Three months ago the papers told of a mysterious surveying party that had been laying out its line and driving its significant little red-topped pegs into the shifting sands of the deserts between the thirst-stricken Nevada line and the orange groves of tho southern city; and they told further of an agent, of whom no one knew or would tell, who went along ahead of them and bought up or secured rights-of-way over the country to be surveyed. All was done quietly and without ostentation. Not the cleverest correspondent could get a line on the story and it remained as much a mystery until today when back from New York came the contract that made it all as plain as day.
By its terms the Vanderbilts assume of Behrend Joost and his fellow-stockholders the entire right of way of the West Shore Railroad Company from San Franicsco’s water front via Islais Creek, Colma, Halfmoon Bay and Pescadero to Santa Cruz. In return they guarantee to grade and build the road, establish stations and equip with such rolling stock as the traffic may demand this for the present and for this end of the line.
The visit of the Vanderbilts to Del Monte, however, developed the fact that the West Shore transaction was to be merely incidental to the main proposition. They were not looking for a mere source of pastime in Pacific Coast finance, but under the guise of a rollicking pleasure trip were seeking out a western end, and a means of getting to it, to that petty hobby, recently realized, of Mr. Vanderbilt’s, his transcontinental road.
Their trip to Monterey was not so much to gather sea mosses and catch perch from the end of the one lone wharf as to inspect the dock and terminal facilities of the proposed Monterey and Fresno Railroad. Over that line the rights-of-way and franchises have also been clear and the road bandied back and forth across the market since ’96. It leads from Monterey to the heart of the San Joaquin by the most direct route, Walker Pass,and from there a connection with the Salt Lake-Los Angeles road is an easy possibility at almost any point on the desert, and, for the most part, over Government land.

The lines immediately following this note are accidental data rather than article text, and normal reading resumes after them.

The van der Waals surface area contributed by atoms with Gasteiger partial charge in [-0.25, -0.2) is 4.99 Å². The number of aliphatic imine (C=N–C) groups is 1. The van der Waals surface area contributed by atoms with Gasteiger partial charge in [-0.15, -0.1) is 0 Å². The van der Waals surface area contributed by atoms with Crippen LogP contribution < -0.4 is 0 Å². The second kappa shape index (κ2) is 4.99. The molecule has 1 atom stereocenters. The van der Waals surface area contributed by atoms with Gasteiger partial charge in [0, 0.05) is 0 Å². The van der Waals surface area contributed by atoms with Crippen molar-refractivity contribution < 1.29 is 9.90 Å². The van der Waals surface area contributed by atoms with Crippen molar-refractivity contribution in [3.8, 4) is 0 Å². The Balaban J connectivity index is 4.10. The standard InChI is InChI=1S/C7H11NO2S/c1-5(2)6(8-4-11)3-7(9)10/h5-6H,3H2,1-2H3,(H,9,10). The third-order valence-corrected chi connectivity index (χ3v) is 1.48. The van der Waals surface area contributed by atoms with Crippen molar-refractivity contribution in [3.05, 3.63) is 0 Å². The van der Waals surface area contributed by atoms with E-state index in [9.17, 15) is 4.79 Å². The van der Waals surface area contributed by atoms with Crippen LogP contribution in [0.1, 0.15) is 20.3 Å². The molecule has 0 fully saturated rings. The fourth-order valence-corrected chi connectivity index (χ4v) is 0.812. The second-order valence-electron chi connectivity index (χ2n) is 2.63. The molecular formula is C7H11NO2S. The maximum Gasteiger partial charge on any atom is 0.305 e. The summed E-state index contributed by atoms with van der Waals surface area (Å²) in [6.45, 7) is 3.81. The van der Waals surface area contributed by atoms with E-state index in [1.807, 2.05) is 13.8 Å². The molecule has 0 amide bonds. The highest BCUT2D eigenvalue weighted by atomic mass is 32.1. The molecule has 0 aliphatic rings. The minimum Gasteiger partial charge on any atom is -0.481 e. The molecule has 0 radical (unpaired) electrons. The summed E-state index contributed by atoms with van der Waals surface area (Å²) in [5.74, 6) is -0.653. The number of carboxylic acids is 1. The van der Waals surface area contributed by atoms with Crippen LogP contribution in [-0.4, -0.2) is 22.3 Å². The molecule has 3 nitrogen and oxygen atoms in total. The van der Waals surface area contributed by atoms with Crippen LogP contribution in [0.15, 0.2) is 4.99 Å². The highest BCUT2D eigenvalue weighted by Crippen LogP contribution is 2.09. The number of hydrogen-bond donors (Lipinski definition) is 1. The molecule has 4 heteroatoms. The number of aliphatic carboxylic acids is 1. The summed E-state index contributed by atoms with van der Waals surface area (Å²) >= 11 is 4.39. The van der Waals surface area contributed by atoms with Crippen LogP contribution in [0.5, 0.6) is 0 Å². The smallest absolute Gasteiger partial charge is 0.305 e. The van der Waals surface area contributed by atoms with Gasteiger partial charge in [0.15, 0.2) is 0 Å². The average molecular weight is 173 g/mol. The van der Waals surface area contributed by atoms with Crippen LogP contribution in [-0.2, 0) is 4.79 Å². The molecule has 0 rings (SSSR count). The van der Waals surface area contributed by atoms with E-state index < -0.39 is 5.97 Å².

Upon equally good authority it is said that the Vanderbilts have secured, on practically the same agreement, the entire line of the last named road. Between the terminal of the West Shore line at Santa Cruz and the Monterey-Fresno line, there is a gap of forty-four miles extending round Monterey Bay, which is covered by neither franchise nor rights-of-way. but the people of that section have been for so long going into debt to C. P. Huntington for their tree slips and seeds, that an easy road is open to the agent of the Vanderbilts now working in that section.
It was rumored that they were negotiating with the Spreckels people for the narrow-gauge road now owned by them from the prosperous city of Watsonville to that equally thriving burg, Salinas, but this John D. Spreckels denies, and states that he will maintain that road solely as an adjunct to the Spreckels beet-sugar interests in that locality and as an agent for the further building up of the two counties. There are two or three routes, however, other than that occupied by the Spreckels line by which Monterey or Salinas may be reached, and the agent for the Vanderbilts In this city. General Hart, anticipates no trouble in acquiring one of them.
The acquisition of Santa Cruz and Monterey as stations on their line will give the Vanderbilts an equal shipping advantage with the Southern Pacific. The two cities command the opposite boundary points of Monterey Bay, which is, even in heaviest weather, an Ideal anchorage and only a short haul from this city. The advantage will be with the Vanderbilts for the reason that their route along the coast is over an hour shorter than either of the Southern’s Pacific’s present lines and will cost, comparatively, nothing in maintenance. The contract which binds all this and makes of an airy possibility a cast iron assurance that the Santa Fe and Valley roads in their combination are to have the weight of independent millions and fair, open principle with them in their fight against the relentless and dollar-marked tyranny of the Southern Pacific. With California’s new and splendid opportunities in the Orient is to work jointly the facility of competitive transportation from the markets of the whole country and the document received yesterday puts these possibilities beyond the grasp and greed of C P. Huntington.
It was signed in this city for the West Shore Railway Company on March 25 by R. S. Thornton, the president, and by R. J. Willats, the secretary. Then it was forwarded to New York and signed by Freeman & James agents for the Vanderbilts, on the 5th inst, It guarantees to the stockholders that the New York people shall fully equip the road with modern steel bridges, track and rolling stock, and that they, the shareholders, shall participate proportionately to the amount of their stock in the only company in the new concern. General Hart, who holds the contract cannot speak to a certainty but says he is authoritatively informed that active work will be begun within the next sixty days.